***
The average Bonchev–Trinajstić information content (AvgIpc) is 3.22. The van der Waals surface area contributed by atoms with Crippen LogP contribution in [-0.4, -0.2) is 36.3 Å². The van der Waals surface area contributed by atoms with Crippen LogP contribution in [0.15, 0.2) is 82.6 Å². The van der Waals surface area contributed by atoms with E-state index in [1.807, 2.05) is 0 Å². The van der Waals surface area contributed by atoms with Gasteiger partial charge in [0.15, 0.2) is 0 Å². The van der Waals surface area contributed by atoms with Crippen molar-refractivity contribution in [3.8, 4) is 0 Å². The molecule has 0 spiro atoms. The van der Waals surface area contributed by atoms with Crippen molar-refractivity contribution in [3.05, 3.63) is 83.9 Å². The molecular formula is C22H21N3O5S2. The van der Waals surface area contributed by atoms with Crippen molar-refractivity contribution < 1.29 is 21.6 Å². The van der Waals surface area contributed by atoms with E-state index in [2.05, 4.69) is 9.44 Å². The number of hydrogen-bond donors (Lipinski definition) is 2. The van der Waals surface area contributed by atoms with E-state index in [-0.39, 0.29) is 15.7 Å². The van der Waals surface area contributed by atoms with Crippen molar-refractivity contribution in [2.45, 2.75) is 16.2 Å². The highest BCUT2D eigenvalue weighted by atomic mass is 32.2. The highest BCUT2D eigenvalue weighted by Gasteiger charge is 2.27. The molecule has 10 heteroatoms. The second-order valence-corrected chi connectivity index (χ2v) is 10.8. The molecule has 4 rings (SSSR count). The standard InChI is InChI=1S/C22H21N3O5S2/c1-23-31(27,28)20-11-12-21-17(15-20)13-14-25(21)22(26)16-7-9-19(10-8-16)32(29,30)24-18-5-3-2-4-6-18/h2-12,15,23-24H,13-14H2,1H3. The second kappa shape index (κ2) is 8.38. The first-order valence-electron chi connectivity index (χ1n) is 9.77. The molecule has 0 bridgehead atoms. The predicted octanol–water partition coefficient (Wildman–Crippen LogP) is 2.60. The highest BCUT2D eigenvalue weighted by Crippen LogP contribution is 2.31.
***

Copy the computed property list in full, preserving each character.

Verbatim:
The average Bonchev–Trinajstić information content (AvgIpc) is 3.22. The van der Waals surface area contributed by atoms with Crippen LogP contribution in [-0.4, -0.2) is 36.3 Å². The van der Waals surface area contributed by atoms with Crippen LogP contribution in [0.15, 0.2) is 82.6 Å². The van der Waals surface area contributed by atoms with E-state index in [1.807, 2.05) is 0 Å². The van der Waals surface area contributed by atoms with Gasteiger partial charge in [0.15, 0.2) is 0 Å². The van der Waals surface area contributed by atoms with Crippen molar-refractivity contribution in [3.8, 4) is 0 Å². The molecule has 0 spiro atoms. The van der Waals surface area contributed by atoms with Crippen molar-refractivity contribution in [3.05, 3.63) is 83.9 Å². The molecular formula is C22H21N3O5S2. The van der Waals surface area contributed by atoms with Crippen molar-refractivity contribution < 1.29 is 21.6 Å². The van der Waals surface area contributed by atoms with E-state index in [2.05, 4.69) is 9.44 Å². The number of hydrogen-bond donors (Lipinski definition) is 2. The van der Waals surface area contributed by atoms with E-state index in [-0.39, 0.29) is 15.7 Å². The van der Waals surface area contributed by atoms with Crippen molar-refractivity contribution in [2.45, 2.75) is 16.2 Å². The highest BCUT2D eigenvalue weighted by atomic mass is 32.2. The highest BCUT2D eigenvalue weighted by Gasteiger charge is 2.27. The molecule has 10 heteroatoms. The second-order valence-corrected chi connectivity index (χ2v) is 10.8. The molecule has 4 rings (SSSR count). The standard InChI is InChI=1S/C22H21N3O5S2/c1-23-31(27,28)20-11-12-21-17(15-20)13-14-25(21)22(26)16-7-9-19(10-8-16)32(29,30)24-18-5-3-2-4-6-18/h2-12,15,23-24H,13-14H2,1H3. The second kappa shape index (κ2) is 8.38. The first-order valence-electron chi connectivity index (χ1n) is 9.77. The molecule has 0 bridgehead atoms. The predicted octanol–water partition coefficient (Wildman–Crippen LogP) is 2.60. The highest BCUT2D eigenvalue weighted by Crippen LogP contribution is 2.31.